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Re: UTC nastygram on BPL


Thanks so much for sharing your expertise. Your rant[!] provides a
perspective that I think is important for all of us to be aware of.

 Personally, I have talked with our local power company area manager about
BPL and he assured me that there were no plans to offer BPL service locally
[of course, that could change in a nanosecond] and we enjoy buried service
which may be of help if BPL were offered.

Bryant, W2RGG

----- Original Message ----- 
From: "Emily Clarke" <w0eec@amsat.org>
To: "Bryant Winchell" <bryantcw@cox.net>; "Gunther Meisse"
<gmouse@neo.rr.com>; "'Arthur H Feller'" <afeller@ieee.org>
Cc: <amsat-bb@AMSAT.Org>
Sent: Thursday, June 24, 2004 11:35 PM
Subject: Re: [amsat-bb] UTC nastygram on BPL

> I apologize for the length of this post (or as some may see it - a
> rant.)  BPL is a complex technical, political and corporate issue.  So I
> felt it important to speak about the entire issue, not small parts of it.
> Please don't take any of my comments as being in favour of BPL because I'm
> not. There are many problems with BPL, but there are also problems with
> way the ARRL has approached the BPL problem.  After a long silence on the
> issue and having time to consider it,  I think it's important to voice my
> feelings.
> Where did the ARRL go wrong?
> The ARRL seems to have taken an emotional approach to the issue without
> considering technical issues in detail. Although I'm a member and will
> continue to be, I think they dropped the ball and failed to present the
> problem in a way that would encourage all to look at the BPL issue
> OK - If the ARRL is Wrong, is BPL Good?
> No. My first objection to BPL is not because it won't interfere with
> current spectrum allocations (it will) but rather that the ARRL decided to
> try to fight it from the "me first" standpoint of protecting spectrum
> rights.  That was doomed from the start because taking the standpoint of
> exclusive spectrum rights has failed, and will continue to fail.
> BPL is presumably a spread spectrum technology of which I know much about.
> While I can't divulge why, before I retired from the defense industry, I
> spent a lot of time developing it. I spent many hours in front of spectrum
> analyzers looking at, tweaking it, and analyzing it's characteristics. So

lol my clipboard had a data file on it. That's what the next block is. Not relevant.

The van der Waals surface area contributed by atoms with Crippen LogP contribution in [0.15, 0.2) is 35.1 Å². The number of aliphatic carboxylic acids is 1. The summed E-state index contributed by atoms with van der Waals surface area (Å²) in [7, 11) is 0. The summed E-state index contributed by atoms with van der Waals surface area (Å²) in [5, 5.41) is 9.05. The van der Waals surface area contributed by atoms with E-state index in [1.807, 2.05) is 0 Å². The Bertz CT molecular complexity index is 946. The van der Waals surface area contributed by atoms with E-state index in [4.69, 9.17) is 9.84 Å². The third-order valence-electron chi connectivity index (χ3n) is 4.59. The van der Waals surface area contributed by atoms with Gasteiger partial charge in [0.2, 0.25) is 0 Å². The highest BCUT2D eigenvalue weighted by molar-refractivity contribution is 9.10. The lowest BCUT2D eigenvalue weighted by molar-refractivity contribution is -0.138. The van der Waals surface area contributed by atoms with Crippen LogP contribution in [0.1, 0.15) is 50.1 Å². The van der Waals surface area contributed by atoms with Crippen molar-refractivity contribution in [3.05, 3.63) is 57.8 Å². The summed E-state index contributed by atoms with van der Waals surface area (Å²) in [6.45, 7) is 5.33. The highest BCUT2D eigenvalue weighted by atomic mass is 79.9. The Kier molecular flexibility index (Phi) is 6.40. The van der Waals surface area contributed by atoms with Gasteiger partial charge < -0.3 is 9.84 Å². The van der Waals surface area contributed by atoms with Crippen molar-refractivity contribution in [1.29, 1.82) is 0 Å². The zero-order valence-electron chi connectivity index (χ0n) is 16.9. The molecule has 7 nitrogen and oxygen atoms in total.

> am very familiar with the concept and it's implementation. At least from a
> signal characteristics point of view.
> Isn't it interference?
> While it will certainly raise the noise floor, it doesn't constitute
> "harmful" interference according to current definitions.  Why not? The
> definition of harmful interference is not absolute. It's nebulous, and
> the question "how much" - which in this case is not readily quantifiable.
> So what to do?
> The bigger issue is the fact that an industry that has a track record of
> being extremely irresponsible, as those who live in the Northeast which
> blacked out, and those of us who live in California who were blackmailed
> know, is now claiming it will be a "responsible corporate citizen" when it
> comes to this technology. And they expect us to trust them to resolve
> This certainly taxes credibility. My personal attitude is that power
> companies should deliver power. If and when they have proven they finally
> get that right they can discuss expanding their services, Until that time
> they have no right to promise subscribers more services when they cannot
> deliver their primary service.
> The power companies will argue that they have outsourced that to other,
> more technically savvy companies (almost all have - as many of us who have
> cable or DSL know.) However you don't really have any means of looking at
> their track records and the power companies put the "face" on until there
> is a customer service issue,  What do we know of them?   Most are guarded
> in secrecy. The web pages don't load, or provide only marketing
> with no technical contact information.
> Also look at corporate earnings projections for power companies going out
> to 5 years, Most have a "royalities" line item, and if you follow the
> detail they are factoring in earnings from BPL that they have yet to earn.
> But they "project" them, and will protect the projections. It's what
> marketing people do.
> The Noise Thing
> But back to technical issues. The ARRL continues to fight on the basis on
> "noise". Rather than insisting on primary allocations and seeking
> authorizations for similar modulation techniques, the ARRL insists this is
> the same as TVI, hast to be "stopped in it's tracks" and that the
> interference battle will will be exasperating. It will, but the ARRL will
> Here is why.
> Spread spectrum raises the noise floor but not to the extent it will
> violate Part 15 because the amount of power in Part 15 segments is not
> measurable.  Also, threats about amateurs interfering with it are
> groundless.  BPL is immune to narrow band jamming because it uses very
> sophisticated forward error correction. This means, you can crank your
> transmitter up to 1500 watts and it will not interfere with their
> signal.  They are frequency hopping over an 80MHz spectrum and you can
> hit them at 3KHz at a time.  So the idea that Amateur Radio will interfere
> with a wideband fast frequency hopping (FFH) spread spectrum signal is a
> fallacy.
> You can't jam it.  I spent almost 10 years of my career designing
> counter-measures and you can't defeat a FFH signal with with a broad
> jammer. Even if you tried you would fail (so don't try this at
> home.)  First of all you would have to broadcast it's entire spectrum (
> can't - that's illegal since it extends beyond the amateur band) and you
> would expend so much power you would blow out all the light bulbs in a 6
> mile radius!  (Just kidding - that's just speculation - but probably
> close.)  So they are quite confident we are the weaklings, and they will
> use that as a converse argument if challenged.